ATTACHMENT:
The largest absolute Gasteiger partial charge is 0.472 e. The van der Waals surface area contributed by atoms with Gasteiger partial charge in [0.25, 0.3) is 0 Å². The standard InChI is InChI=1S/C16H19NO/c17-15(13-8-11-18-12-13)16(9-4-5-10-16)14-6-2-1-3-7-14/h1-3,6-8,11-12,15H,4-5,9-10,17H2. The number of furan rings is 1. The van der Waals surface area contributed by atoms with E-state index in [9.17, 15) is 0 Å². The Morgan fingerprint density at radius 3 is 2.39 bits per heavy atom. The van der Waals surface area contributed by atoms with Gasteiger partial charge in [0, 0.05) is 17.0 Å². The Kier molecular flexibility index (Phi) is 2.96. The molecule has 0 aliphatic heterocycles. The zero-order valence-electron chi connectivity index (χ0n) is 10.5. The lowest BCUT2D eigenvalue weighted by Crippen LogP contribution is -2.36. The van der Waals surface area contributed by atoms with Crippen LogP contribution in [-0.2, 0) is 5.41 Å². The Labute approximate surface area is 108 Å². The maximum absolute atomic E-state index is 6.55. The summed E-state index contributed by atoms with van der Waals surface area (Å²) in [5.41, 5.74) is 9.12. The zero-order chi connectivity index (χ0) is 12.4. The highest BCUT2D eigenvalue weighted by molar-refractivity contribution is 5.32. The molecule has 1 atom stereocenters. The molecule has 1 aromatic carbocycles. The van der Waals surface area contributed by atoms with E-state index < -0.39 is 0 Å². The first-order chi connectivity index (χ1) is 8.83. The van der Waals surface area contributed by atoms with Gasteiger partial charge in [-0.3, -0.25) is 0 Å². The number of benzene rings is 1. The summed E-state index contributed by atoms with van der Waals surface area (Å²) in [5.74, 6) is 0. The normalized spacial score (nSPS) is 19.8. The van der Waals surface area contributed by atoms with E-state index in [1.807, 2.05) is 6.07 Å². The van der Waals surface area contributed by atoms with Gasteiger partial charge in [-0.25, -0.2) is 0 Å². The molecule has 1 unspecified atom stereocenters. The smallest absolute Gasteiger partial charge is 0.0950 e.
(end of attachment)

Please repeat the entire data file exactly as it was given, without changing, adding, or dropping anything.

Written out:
The largest absolute Gasteiger partial charge is 0.472 e. The van der Waals surface area contributed by atoms with Gasteiger partial charge in [0.25, 0.3) is 0 Å². The standard InChI is InChI=1S/C16H19NO/c17-15(13-8-11-18-12-13)16(9-4-5-10-16)14-6-2-1-3-7-14/h1-3,6-8,11-12,15H,4-5,9-10,17H2. The number of furan rings is 1. The van der Waals surface area contributed by atoms with E-state index in [9.17, 15) is 0 Å². The Morgan fingerprint density at radius 3 is 2.39 bits per heavy atom. The van der Waals surface area contributed by atoms with Gasteiger partial charge in [0, 0.05) is 17.0 Å². The Kier molecular flexibility index (Phi) is 2.96. The molecule has 0 aliphatic heterocycles. The zero-order valence-electron chi connectivity index (χ0n) is 10.5. The lowest BCUT2D eigenvalue weighted by Crippen LogP contribution is -2.36. The van der Waals surface area contributed by atoms with Crippen LogP contribution in [-0.2, 0) is 5.41 Å². The Labute approximate surface area is 108 Å². The maximum absolute atomic E-state index is 6.55. The summed E-state index contributed by atoms with van der Waals surface area (Å²) in [5.41, 5.74) is 9.12. The zero-order chi connectivity index (χ0) is 12.4. The highest BCUT2D eigenvalue weighted by molar-refractivity contribution is 5.32. The molecule has 1 atom stereocenters. The molecule has 1 aromatic carbocycles. The van der Waals surface area contributed by atoms with E-state index < -0.39 is 0 Å². The first-order chi connectivity index (χ1) is 8.83. The van der Waals surface area contributed by atoms with Gasteiger partial charge in [-0.3, -0.25) is 0 Å². The number of benzene rings is 1. The summed E-state index contributed by atoms with van der Waals surface area (Å²) in [5.74, 6) is 0. The normalized spacial score (nSPS) is 19.8. The van der Waals surface area contributed by atoms with E-state index in [1.807, 2.05) is 6.07 Å². The van der Waals surface area contributed by atoms with Gasteiger partial charge in [-0.25, -0.2) is 0 Å². The molecule has 1 unspecified atom stereocenters. The smallest absolute Gasteiger partial charge is 0.0950 e.